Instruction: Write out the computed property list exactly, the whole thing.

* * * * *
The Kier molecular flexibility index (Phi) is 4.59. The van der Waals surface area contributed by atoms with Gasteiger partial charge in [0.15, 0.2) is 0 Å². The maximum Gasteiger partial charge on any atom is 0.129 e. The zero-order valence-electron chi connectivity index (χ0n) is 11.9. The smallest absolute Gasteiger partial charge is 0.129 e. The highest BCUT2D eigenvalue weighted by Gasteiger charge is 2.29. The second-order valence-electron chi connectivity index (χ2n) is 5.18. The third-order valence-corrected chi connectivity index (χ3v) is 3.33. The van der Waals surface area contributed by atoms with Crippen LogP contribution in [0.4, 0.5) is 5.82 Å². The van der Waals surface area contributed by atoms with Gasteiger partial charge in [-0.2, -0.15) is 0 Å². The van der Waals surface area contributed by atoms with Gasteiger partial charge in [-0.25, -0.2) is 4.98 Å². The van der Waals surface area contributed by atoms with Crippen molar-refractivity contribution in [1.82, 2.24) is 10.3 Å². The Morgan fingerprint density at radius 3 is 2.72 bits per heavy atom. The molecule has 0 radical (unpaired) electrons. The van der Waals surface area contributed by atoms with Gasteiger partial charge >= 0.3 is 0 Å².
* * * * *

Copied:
The Kier molecular flexibility index (Phi) is 4.59. The van der Waals surface area contributed by atoms with Gasteiger partial charge in [0.15, 0.2) is 0 Å². The maximum Gasteiger partial charge on any atom is 0.129 e. The zero-order valence-electron chi connectivity index (χ0n) is 11.9. The smallest absolute Gasteiger partial charge is 0.129 e. The highest BCUT2D eigenvalue weighted by Gasteiger charge is 2.29. The second-order valence-electron chi connectivity index (χ2n) is 5.18. The third-order valence-corrected chi connectivity index (χ3v) is 3.33. The van der Waals surface area contributed by atoms with Crippen LogP contribution in [0.4, 0.5) is 5.82 Å². The van der Waals surface area contributed by atoms with Gasteiger partial charge in [-0.2, -0.15) is 0 Å². The van der Waals surface area contributed by atoms with Gasteiger partial charge in [-0.25, -0.2) is 4.98 Å². The van der Waals surface area contributed by atoms with Crippen molar-refractivity contribution in [1.82, 2.24) is 10.3 Å². The Morgan fingerprint density at radius 3 is 2.72 bits per heavy atom. The molecule has 0 radical (unpaired) electrons. The van der Waals surface area contributed by atoms with Gasteiger partial charge >= 0.3 is 0 Å².